Which Emotional Wounds Do I Have?

How to Understand and Heal Your Underlying Pain


Do you wonder…
  • What happened to me in childhood that underlies my problems?
  • Which emotional wounds is it most important for me to heal?
  • What childhood pain has been most problematic for me?
Take this quiz to learn which Wounds would be most useful for you to heal.
If you can't remember: This quiz relates to memories and childhood relationships that may not be completely conscious. The questions may help to stimulate your memory. Don't worry if you don't remember all of your childhood. Just use your intuition and answer the best you can. What's important is your perception of what happened to you as a child, not what actually happened.

The options for answers to each questions are: Never, Seldom, Sometimes, Frequently, and Always. However, if something had a strong impact on you even if it didn't happen very often, answer Frequently or Always.

The questions only refer to your parents. However, wounds can come from people other than parents. So where you read "parent" or "parents," also think about step-parents, other caregivers, siblings, and other family members.

This quiz is not about judging your parents. It is only to discover what happened that wounded you emotionally.

Painful emotions can come up while taking this quiz. If you need help with this, click Self-Soothing Help

If you are having trouble staying with the quiz, click here
 
  • Most people take between 4 and 8 minutes to complete the quiz.
  • Answer these questions to the best of your ability, without giving them a great deal of thought.
  • Write down your first reaction.
  • You must answer all the questions.
A parent withdrew from me emotionally.




I was hit or physically abused as a child.




I believe that I am fundamentally flawed.




A parent promised me things but never delivered.




One of my parents was controlling.




A parent used me to take care of his or her needs.




I was criticized harshly as a child.




My parents made me feel guilty for being my true self.




I was neglected as a child.




My parents didn’t see or appreciate me for who I really am.




When I reached out to connect with a parent, he or she didn’t respond positively.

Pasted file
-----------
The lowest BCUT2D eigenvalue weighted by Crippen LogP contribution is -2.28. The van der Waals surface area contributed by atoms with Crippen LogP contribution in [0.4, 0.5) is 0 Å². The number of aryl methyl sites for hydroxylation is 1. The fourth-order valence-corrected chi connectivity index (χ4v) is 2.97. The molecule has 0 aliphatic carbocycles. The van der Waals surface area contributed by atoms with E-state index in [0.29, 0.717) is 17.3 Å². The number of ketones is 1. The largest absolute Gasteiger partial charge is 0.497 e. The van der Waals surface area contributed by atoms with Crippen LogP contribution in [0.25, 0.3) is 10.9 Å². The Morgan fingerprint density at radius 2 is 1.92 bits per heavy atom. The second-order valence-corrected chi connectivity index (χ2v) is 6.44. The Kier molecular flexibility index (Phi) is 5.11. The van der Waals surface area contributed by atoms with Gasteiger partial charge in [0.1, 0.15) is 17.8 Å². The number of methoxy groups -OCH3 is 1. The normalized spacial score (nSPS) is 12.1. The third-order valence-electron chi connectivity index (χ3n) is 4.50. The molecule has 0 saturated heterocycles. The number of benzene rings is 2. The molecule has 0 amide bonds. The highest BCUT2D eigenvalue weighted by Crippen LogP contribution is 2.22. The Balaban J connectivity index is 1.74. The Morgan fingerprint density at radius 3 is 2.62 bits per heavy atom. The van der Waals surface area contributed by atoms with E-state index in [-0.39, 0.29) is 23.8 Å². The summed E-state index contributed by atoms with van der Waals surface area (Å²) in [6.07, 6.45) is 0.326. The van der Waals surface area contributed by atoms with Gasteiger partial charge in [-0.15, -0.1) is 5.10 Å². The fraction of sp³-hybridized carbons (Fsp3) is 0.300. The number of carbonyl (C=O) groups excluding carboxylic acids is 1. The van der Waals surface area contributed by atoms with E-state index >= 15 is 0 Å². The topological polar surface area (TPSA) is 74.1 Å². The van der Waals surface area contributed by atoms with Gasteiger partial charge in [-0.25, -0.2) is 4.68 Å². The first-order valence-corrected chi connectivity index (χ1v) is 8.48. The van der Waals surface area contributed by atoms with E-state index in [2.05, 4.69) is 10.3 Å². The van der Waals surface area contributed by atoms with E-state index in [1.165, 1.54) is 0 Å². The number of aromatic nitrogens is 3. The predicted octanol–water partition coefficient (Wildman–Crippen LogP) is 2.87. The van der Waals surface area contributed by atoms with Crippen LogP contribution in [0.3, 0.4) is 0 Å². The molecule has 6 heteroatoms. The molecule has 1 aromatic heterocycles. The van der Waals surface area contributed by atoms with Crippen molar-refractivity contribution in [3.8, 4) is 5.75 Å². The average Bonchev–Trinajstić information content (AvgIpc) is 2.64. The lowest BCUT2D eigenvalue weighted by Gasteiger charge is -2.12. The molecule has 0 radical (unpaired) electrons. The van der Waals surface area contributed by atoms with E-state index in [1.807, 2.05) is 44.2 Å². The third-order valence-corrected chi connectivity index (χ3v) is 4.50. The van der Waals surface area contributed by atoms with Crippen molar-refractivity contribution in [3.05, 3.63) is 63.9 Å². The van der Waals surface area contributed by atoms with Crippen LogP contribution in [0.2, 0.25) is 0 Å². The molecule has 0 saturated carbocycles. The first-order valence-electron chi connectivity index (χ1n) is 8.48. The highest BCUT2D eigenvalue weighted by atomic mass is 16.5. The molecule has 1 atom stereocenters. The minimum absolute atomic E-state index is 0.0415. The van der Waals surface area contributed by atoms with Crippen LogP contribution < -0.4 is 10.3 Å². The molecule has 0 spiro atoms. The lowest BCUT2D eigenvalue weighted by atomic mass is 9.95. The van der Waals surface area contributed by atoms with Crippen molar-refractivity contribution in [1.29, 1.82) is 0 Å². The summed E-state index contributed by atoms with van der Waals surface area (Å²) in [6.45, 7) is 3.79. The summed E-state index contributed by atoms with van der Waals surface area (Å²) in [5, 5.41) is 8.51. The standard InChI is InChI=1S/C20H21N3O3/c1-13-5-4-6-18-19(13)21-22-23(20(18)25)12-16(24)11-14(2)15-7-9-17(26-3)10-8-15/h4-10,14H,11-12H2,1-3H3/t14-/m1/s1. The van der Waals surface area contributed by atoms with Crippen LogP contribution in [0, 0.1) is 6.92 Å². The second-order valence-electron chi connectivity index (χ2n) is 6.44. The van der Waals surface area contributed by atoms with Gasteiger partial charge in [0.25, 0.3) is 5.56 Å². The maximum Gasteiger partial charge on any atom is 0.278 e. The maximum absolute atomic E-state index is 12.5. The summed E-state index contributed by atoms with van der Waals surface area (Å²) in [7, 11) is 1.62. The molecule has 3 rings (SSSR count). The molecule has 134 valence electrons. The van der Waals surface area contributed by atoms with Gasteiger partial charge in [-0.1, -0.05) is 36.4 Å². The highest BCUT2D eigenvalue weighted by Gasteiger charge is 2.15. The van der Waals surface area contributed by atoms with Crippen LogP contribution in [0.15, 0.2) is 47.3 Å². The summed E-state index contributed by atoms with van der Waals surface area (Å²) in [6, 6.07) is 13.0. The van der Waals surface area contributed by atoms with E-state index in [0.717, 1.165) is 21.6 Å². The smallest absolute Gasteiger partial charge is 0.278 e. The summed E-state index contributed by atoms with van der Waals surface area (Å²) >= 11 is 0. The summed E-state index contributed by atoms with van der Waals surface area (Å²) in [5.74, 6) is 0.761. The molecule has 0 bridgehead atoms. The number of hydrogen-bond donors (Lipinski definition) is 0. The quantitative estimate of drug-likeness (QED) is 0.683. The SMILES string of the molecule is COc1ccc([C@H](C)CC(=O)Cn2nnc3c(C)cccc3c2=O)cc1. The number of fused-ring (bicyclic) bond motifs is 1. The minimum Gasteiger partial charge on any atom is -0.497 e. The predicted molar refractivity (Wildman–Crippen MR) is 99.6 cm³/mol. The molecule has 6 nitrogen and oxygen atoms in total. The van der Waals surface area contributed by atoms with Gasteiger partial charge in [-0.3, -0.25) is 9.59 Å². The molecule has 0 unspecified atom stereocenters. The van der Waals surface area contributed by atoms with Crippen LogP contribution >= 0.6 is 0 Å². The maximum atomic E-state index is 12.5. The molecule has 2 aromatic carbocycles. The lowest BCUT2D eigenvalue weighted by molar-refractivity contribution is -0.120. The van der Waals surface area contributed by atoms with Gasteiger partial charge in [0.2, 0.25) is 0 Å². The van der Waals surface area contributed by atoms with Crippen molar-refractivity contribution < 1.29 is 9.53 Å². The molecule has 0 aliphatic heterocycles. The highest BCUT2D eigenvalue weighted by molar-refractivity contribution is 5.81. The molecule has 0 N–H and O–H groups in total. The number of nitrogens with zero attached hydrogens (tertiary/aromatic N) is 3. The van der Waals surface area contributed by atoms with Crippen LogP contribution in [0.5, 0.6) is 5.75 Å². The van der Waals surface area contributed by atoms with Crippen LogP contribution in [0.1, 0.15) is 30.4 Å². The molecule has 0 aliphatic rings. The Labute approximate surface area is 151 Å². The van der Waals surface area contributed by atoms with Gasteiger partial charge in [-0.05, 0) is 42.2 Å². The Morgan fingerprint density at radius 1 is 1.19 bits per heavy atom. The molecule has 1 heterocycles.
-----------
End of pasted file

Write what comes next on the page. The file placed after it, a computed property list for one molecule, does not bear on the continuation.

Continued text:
As a child I was ridiculed and humiliated.




The way I was treated as a child made me feel unlovable.




As a child, I had to endure sexual attention or abuse.




One of my parents abandoned me, emotionally or physically.




One of my parents flew into rages.




Things happened to me as a child that made me feel worthless.




A parent used my confidential thoughts or writings against me.




I wasn’t allowed to make my own decisions, even when I was old enough to.




A parent confided in me or expected me to take care of him or her.




A parent compared me negatively to my siblings or peers.




My family made me feel bad for violating their morals.




As a child, I wasn’t given enough nurturing, touch, or feeding.




My parents focused on my externals or achievements and ignored my true self.




As a child, my peers rejected or ignored me.




As a child, I was publicly exposed in embarrassing ways.




My family acted like they didn’t particularly like me.




As a child, my body boundaries were intruded on.




A parent was absent emotionally or indifferent to me.




I witnessed violence as a child.




As a child, I was treated in a way that made me feel that I shouldn’t exist.




I trusted one of my parents and then he or she turned on me.




I was supposed to do what a parent wanted, not what I wanted.




My parents expected me to perform to make them feel good about themselves.




As a child, I was blamed for things that others did.




As a child, I wasn't forgiven when I did something wrong.




Though my physical needs were taken care of as a child, I wasn’t cared for or loved.




As a child, I was judged in ways that made me feel ashamed.




A parent made me endure physical closeness that I didn’t want.




   ...so you can review your results or change an answer later.